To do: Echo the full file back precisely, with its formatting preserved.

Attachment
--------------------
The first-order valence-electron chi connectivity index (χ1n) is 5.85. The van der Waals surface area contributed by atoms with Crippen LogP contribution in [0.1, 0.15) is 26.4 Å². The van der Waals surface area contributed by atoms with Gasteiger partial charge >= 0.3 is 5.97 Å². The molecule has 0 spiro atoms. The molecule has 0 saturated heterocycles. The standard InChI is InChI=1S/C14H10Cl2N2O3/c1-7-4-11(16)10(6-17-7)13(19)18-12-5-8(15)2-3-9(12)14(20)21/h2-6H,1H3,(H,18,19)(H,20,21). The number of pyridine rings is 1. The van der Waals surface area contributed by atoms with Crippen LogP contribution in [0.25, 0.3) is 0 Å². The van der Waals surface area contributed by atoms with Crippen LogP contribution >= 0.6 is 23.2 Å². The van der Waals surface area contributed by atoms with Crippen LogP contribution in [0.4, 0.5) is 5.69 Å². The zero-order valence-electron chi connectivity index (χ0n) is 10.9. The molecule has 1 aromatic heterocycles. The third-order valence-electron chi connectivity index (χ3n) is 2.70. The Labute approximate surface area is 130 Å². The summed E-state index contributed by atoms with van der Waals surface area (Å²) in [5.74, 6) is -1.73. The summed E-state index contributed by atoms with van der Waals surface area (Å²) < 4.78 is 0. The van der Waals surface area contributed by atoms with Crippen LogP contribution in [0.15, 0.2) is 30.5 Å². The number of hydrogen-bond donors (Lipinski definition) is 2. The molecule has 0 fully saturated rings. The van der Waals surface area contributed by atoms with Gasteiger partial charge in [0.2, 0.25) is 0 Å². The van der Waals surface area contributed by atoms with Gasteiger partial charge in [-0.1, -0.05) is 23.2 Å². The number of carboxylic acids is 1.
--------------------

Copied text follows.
The first-order valence-electron chi connectivity index (χ1n) is 5.85. The van der Waals surface area contributed by atoms with Crippen LogP contribution in [0.1, 0.15) is 26.4 Å². The van der Waals surface area contributed by atoms with Gasteiger partial charge >= 0.3 is 5.97 Å². The molecule has 0 spiro atoms. The molecule has 0 saturated heterocycles. The standard InChI is InChI=1S/C14H10Cl2N2O3/c1-7-4-11(16)10(6-17-7)13(19)18-12-5-8(15)2-3-9(12)14(20)21/h2-6H,1H3,(H,18,19)(H,20,21). The number of pyridine rings is 1. The van der Waals surface area contributed by atoms with Crippen LogP contribution in [0.25, 0.3) is 0 Å². The van der Waals surface area contributed by atoms with Crippen LogP contribution >= 0.6 is 23.2 Å². The van der Waals surface area contributed by atoms with Crippen LogP contribution in [0.4, 0.5) is 5.69 Å². The zero-order valence-electron chi connectivity index (χ0n) is 10.9. The molecule has 1 aromatic heterocycles. The third-order valence-electron chi connectivity index (χ3n) is 2.70. The Labute approximate surface area is 130 Å². The summed E-state index contributed by atoms with van der Waals surface area (Å²) in [5.74, 6) is -1.73. The summed E-state index contributed by atoms with van der Waals surface area (Å²) < 4.78 is 0. The van der Waals surface area contributed by atoms with Crippen LogP contribution in [0.15, 0.2) is 30.5 Å². The number of hydrogen-bond donors (Lipinski definition) is 2. The molecule has 0 fully saturated rings. The van der Waals surface area contributed by atoms with Gasteiger partial charge in [0.2, 0.25) is 0 Å². The van der Waals surface area contributed by atoms with Gasteiger partial charge in [-0.1, -0.05) is 23.2 Å². The number of carboxylic acids is 1.